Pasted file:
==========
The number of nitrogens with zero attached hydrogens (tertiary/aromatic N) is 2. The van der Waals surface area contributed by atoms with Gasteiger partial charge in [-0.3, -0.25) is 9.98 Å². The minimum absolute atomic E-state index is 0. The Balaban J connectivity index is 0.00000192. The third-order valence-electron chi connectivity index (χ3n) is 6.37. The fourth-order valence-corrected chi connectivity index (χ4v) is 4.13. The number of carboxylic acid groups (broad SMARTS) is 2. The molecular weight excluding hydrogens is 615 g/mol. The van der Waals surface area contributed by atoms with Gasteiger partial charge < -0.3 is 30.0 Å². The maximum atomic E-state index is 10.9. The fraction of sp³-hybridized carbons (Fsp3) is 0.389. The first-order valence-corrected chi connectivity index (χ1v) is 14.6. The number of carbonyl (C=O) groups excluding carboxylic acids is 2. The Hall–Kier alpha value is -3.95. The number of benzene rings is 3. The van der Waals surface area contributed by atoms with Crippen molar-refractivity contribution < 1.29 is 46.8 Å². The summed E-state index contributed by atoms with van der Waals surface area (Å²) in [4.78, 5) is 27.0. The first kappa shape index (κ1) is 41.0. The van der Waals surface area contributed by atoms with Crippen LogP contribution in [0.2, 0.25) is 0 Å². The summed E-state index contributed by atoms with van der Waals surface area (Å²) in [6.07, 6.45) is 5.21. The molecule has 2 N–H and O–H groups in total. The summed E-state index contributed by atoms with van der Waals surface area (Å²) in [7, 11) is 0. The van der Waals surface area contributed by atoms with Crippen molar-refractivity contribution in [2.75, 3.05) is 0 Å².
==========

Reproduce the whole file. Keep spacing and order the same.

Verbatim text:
The number of nitrogens with zero attached hydrogens (tertiary/aromatic N) is 2. The van der Waals surface area contributed by atoms with Gasteiger partial charge in [-0.3, -0.25) is 9.98 Å². The minimum absolute atomic E-state index is 0. The Balaban J connectivity index is 0.00000192. The third-order valence-electron chi connectivity index (χ3n) is 6.37. The fourth-order valence-corrected chi connectivity index (χ4v) is 4.13. The number of carboxylic acid groups (broad SMARTS) is 2. The molecular weight excluding hydrogens is 615 g/mol. The van der Waals surface area contributed by atoms with Gasteiger partial charge < -0.3 is 30.0 Å². The maximum atomic E-state index is 10.9. The fraction of sp³-hybridized carbons (Fsp3) is 0.389. The first-order valence-corrected chi connectivity index (χ1v) is 14.6. The number of carbonyl (C=O) groups excluding carboxylic acids is 2. The Hall–Kier alpha value is -3.95. The number of benzene rings is 3. The van der Waals surface area contributed by atoms with Crippen molar-refractivity contribution < 1.29 is 46.8 Å². The summed E-state index contributed by atoms with van der Waals surface area (Å²) in [4.78, 5) is 27.0. The first kappa shape index (κ1) is 41.0. The van der Waals surface area contributed by atoms with Crippen LogP contribution in [0.2, 0.25) is 0 Å². The summed E-state index contributed by atoms with van der Waals surface area (Å²) in [6.07, 6.45) is 5.21. The molecule has 2 N–H and O–H groups in total. The summed E-state index contributed by atoms with van der Waals surface area (Å²) in [7, 11) is 0. The van der Waals surface area contributed by atoms with Crippen molar-refractivity contribution in [2.75, 3.05) is 0 Å².